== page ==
Warren Anatomical Museum

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Skull of Phineas Gage

The Warren Anatomical Museum, housed within Harvard Medical School's Countway Library of Medicine, was founded in 1847 by Harvard professor John Collins Warren,[1] whose personal collection of 160[2] unusual and instructive anatomical and pathological specimens now forms the nucleus of the museum's 15,000-item collection.[3] The Warren also has objects significant to medical history, such as the inhaler used during the first public demonstration of ether-assisted surgery in 1846 (on loan to the Massachusetts General Hospital since 1948[4]), and the skull of Phineas Gage, who survived a large iron bar being driven through his brain. The museum's first curator was J.B.S. Jackson.[5]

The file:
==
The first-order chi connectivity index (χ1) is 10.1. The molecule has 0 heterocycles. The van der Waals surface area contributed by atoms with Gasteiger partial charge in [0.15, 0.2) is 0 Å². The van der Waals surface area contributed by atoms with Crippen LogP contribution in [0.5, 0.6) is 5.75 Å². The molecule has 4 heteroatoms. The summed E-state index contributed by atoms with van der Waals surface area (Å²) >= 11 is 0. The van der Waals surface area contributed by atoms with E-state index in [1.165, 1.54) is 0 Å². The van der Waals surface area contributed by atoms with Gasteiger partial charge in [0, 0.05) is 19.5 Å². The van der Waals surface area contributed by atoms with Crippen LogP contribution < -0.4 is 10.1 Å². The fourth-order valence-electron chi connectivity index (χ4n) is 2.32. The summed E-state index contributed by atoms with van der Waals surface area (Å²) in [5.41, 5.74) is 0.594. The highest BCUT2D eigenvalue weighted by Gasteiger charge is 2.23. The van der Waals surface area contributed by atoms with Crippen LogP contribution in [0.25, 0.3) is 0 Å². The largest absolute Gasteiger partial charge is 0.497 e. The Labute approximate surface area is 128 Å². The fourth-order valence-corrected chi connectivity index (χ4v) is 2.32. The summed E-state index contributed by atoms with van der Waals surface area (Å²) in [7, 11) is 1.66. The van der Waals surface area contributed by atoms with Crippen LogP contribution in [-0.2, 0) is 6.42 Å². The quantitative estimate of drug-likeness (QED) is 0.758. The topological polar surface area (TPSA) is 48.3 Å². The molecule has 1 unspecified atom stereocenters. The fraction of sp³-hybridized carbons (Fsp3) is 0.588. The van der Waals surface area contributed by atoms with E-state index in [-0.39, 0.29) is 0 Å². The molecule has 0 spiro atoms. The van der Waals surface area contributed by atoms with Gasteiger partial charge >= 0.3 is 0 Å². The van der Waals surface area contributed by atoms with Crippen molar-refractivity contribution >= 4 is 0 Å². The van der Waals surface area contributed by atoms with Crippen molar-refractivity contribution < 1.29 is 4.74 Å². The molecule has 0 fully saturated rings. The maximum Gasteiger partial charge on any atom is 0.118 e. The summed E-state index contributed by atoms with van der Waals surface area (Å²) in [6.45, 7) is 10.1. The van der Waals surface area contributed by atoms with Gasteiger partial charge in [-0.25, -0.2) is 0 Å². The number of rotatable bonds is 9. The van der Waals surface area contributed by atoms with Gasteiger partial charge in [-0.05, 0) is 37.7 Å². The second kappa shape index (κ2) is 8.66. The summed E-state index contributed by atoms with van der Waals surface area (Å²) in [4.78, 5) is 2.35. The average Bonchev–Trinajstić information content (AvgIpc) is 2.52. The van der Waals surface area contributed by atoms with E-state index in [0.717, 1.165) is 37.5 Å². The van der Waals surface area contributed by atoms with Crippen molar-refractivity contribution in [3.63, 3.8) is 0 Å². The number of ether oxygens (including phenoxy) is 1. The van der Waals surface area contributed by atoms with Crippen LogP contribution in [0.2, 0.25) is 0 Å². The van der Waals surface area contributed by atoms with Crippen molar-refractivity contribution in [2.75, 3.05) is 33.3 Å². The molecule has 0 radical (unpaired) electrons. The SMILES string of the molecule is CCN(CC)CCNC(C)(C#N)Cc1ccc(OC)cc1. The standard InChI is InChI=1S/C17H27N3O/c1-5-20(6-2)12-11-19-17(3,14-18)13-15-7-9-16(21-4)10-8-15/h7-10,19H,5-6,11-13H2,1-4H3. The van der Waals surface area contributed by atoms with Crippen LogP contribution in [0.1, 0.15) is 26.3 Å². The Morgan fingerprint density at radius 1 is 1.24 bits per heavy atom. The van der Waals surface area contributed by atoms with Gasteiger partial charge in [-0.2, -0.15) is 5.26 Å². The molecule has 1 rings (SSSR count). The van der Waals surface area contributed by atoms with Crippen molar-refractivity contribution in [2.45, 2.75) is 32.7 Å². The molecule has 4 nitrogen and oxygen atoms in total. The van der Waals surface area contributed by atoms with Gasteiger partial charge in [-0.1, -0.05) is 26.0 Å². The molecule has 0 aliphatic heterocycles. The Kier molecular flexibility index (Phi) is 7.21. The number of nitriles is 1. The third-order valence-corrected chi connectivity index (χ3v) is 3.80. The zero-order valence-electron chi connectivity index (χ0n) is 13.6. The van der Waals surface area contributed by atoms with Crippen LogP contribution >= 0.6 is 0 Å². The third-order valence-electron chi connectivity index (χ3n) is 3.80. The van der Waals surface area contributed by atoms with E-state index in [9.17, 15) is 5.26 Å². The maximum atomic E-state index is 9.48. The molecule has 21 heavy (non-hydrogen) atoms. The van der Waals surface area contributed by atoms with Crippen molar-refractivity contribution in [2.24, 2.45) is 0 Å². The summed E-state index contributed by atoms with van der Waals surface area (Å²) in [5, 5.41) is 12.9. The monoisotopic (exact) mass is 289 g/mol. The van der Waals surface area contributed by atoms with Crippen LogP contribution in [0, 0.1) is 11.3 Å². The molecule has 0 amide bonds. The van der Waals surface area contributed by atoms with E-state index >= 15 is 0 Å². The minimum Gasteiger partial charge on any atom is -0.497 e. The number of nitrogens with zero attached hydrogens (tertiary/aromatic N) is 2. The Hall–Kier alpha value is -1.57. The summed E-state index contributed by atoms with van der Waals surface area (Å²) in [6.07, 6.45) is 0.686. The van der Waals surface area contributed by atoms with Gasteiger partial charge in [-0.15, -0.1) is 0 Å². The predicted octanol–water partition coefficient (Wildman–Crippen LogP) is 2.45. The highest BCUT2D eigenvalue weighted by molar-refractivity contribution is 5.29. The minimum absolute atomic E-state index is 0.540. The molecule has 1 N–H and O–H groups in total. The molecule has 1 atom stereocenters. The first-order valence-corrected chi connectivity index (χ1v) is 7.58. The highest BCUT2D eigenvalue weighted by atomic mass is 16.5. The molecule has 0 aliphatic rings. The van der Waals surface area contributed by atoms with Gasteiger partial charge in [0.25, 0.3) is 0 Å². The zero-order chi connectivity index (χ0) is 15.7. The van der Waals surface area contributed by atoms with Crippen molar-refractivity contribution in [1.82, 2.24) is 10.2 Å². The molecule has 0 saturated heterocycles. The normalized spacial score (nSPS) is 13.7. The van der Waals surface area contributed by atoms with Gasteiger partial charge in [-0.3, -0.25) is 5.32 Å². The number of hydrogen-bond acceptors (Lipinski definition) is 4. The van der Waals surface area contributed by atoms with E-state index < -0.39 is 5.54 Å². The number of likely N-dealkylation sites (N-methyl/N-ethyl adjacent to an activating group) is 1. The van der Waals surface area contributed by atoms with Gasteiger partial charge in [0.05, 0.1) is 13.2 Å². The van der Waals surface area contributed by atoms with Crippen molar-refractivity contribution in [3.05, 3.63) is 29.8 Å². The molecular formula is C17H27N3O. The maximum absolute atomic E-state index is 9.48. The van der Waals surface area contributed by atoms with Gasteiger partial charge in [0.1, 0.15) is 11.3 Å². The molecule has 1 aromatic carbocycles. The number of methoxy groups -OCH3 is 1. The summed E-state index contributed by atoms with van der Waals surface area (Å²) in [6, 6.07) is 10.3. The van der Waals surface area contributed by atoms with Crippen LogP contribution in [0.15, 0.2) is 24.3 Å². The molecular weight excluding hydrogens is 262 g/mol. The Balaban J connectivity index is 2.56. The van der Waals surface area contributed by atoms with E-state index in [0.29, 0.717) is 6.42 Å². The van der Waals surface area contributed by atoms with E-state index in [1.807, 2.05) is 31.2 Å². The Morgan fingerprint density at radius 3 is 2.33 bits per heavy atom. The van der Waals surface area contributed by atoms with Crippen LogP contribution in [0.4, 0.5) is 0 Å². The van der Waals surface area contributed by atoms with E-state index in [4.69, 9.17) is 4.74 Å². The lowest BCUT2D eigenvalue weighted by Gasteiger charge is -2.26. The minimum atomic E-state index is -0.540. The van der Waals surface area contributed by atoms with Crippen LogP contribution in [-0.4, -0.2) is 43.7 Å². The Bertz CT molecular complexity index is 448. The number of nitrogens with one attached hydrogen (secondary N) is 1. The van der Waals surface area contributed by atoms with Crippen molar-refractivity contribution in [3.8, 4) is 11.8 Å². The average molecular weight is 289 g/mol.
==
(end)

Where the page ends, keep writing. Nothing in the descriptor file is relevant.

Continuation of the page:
Closed until Spring of 2021[edit]

The museum gallery is closed for renovation until Spring of 2021, although the collection remains accessible to researchers by appointment. Normally a rotating subset of items, including Gage's skull and the tamping iron that passed through it, is on public display.


See also[edit]

References[edit]

  1. ^ Wolly, Brian (January 1, 2010). "Highlights From the Warren Anatomical Museum". Smithsonian. Retrieved 22 October 2013.
  2. ^ Jackson, J.B.S. (1870). A descriptive catalogue of the Warren Anatomical Museum. Boston: Williams. p. iv.
  3. ^ "Warren Anatomical Museum". Harvard Medical School. Retrieved 13 September 2018.
  4. ^ "The Ether Dome at Mass General". Massachusetts General Hospital. Retrieved 22 October 2013.
  5. ^ Whitney, William F. (1911). The Warren Anatomical Museum of the Harvard Medical School and the arrangement of its collection. Boston: Harvard Medical School. p. 2. Retrieved 22 October 2013.

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